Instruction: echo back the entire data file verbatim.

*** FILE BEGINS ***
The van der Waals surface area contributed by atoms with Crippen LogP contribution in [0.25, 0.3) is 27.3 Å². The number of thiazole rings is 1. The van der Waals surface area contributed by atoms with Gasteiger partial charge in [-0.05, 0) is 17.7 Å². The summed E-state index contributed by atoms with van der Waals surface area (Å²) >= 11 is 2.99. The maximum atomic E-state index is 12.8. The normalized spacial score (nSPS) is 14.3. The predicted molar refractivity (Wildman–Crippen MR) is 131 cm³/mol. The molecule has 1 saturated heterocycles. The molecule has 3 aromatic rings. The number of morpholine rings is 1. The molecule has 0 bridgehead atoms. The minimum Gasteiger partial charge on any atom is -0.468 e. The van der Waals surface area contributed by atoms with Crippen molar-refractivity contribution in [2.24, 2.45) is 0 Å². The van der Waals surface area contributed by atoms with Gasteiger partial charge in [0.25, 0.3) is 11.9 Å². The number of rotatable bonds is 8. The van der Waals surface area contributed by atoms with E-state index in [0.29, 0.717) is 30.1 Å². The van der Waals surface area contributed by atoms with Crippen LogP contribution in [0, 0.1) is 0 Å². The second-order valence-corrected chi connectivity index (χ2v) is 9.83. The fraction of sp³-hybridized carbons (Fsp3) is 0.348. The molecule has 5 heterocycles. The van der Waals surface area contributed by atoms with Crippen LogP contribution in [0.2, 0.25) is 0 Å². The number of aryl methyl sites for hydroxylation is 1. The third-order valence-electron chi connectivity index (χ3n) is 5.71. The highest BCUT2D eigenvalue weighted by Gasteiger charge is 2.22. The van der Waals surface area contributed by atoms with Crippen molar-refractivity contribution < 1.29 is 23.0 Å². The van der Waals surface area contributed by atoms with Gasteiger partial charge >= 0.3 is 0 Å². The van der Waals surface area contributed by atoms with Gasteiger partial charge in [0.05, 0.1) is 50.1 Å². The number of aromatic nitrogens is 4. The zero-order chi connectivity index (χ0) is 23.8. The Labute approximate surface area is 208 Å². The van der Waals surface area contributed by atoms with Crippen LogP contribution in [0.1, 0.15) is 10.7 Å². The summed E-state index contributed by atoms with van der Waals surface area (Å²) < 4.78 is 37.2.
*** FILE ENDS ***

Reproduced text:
The van der Waals surface area contributed by atoms with Crippen LogP contribution in [0.25, 0.3) is 27.3 Å². The number of thiazole rings is 1. The van der Waals surface area contributed by atoms with Gasteiger partial charge in [-0.05, 0) is 17.7 Å². The summed E-state index contributed by atoms with van der Waals surface area (Å²) >= 11 is 2.99. The maximum atomic E-state index is 12.8. The normalized spacial score (nSPS) is 14.3. The predicted molar refractivity (Wildman–Crippen MR) is 131 cm³/mol. The molecule has 1 saturated heterocycles. The molecule has 3 aromatic rings. The number of morpholine rings is 1. The molecule has 0 bridgehead atoms. The minimum Gasteiger partial charge on any atom is -0.468 e. The van der Waals surface area contributed by atoms with Crippen molar-refractivity contribution in [2.24, 2.45) is 0 Å². The van der Waals surface area contributed by atoms with Gasteiger partial charge in [0.25, 0.3) is 11.9 Å². The number of rotatable bonds is 8. The van der Waals surface area contributed by atoms with E-state index in [0.29, 0.717) is 30.1 Å². The van der Waals surface area contributed by atoms with Crippen LogP contribution in [0, 0.1) is 0 Å². The second-order valence-corrected chi connectivity index (χ2v) is 9.83. The fraction of sp³-hybridized carbons (Fsp3) is 0.348. The molecule has 5 heterocycles. The van der Waals surface area contributed by atoms with Crippen LogP contribution in [0.2, 0.25) is 0 Å². The number of aryl methyl sites for hydroxylation is 1. The third-order valence-electron chi connectivity index (χ3n) is 5.71. The highest BCUT2D eigenvalue weighted by Gasteiger charge is 2.22. The van der Waals surface area contributed by atoms with Crippen molar-refractivity contribution < 1.29 is 23.0 Å². The van der Waals surface area contributed by atoms with Gasteiger partial charge >= 0.3 is 0 Å². The van der Waals surface area contributed by atoms with Gasteiger partial charge in [0.05, 0.1) is 50.1 Å². The number of aromatic nitrogens is 4. The zero-order chi connectivity index (χ0) is 23.8. The Labute approximate surface area is 208 Å². The van der Waals surface area contributed by atoms with Crippen LogP contribution in [0.1, 0.15) is 10.7 Å². The summed E-state index contributed by atoms with van der Waals surface area (Å²) < 4.78 is 37.2.